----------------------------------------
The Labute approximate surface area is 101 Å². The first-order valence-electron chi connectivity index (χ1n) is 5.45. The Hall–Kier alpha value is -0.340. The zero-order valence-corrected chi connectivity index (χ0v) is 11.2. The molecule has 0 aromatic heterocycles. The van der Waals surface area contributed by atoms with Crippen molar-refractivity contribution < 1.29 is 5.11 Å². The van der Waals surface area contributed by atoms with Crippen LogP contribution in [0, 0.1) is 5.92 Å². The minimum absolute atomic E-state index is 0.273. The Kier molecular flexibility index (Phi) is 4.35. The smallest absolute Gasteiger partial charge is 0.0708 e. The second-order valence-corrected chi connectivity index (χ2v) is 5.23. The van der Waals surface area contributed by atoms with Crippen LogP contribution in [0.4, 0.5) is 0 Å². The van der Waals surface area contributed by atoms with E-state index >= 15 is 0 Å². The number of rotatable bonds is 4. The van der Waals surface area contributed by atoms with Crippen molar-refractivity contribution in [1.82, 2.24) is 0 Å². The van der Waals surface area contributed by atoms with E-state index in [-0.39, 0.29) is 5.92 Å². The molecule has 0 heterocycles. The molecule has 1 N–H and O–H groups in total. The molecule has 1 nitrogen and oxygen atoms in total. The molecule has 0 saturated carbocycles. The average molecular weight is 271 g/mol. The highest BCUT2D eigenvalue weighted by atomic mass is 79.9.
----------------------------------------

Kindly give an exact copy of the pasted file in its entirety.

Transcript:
The Labute approximate surface area is 101 Å². The first-order valence-electron chi connectivity index (χ1n) is 5.45. The Hall–Kier alpha value is -0.340. The zero-order valence-corrected chi connectivity index (χ0v) is 11.2. The molecule has 0 aromatic heterocycles. The van der Waals surface area contributed by atoms with Crippen molar-refractivity contribution < 1.29 is 5.11 Å². The van der Waals surface area contributed by atoms with Crippen LogP contribution in [0, 0.1) is 5.92 Å². The minimum absolute atomic E-state index is 0.273. The Kier molecular flexibility index (Phi) is 4.35. The smallest absolute Gasteiger partial charge is 0.0708 e. The second-order valence-corrected chi connectivity index (χ2v) is 5.23. The van der Waals surface area contributed by atoms with Crippen LogP contribution in [0.4, 0.5) is 0 Å². The van der Waals surface area contributed by atoms with E-state index >= 15 is 0 Å². The number of rotatable bonds is 4. The van der Waals surface area contributed by atoms with Crippen molar-refractivity contribution in [1.82, 2.24) is 0 Å². The van der Waals surface area contributed by atoms with E-state index in [-0.39, 0.29) is 5.92 Å². The molecule has 0 heterocycles. The molecule has 1 N–H and O–H groups in total. The molecule has 1 nitrogen and oxygen atoms in total. The molecule has 0 saturated carbocycles. The average molecular weight is 271 g/mol. The highest BCUT2D eigenvalue weighted by atomic mass is 79.9.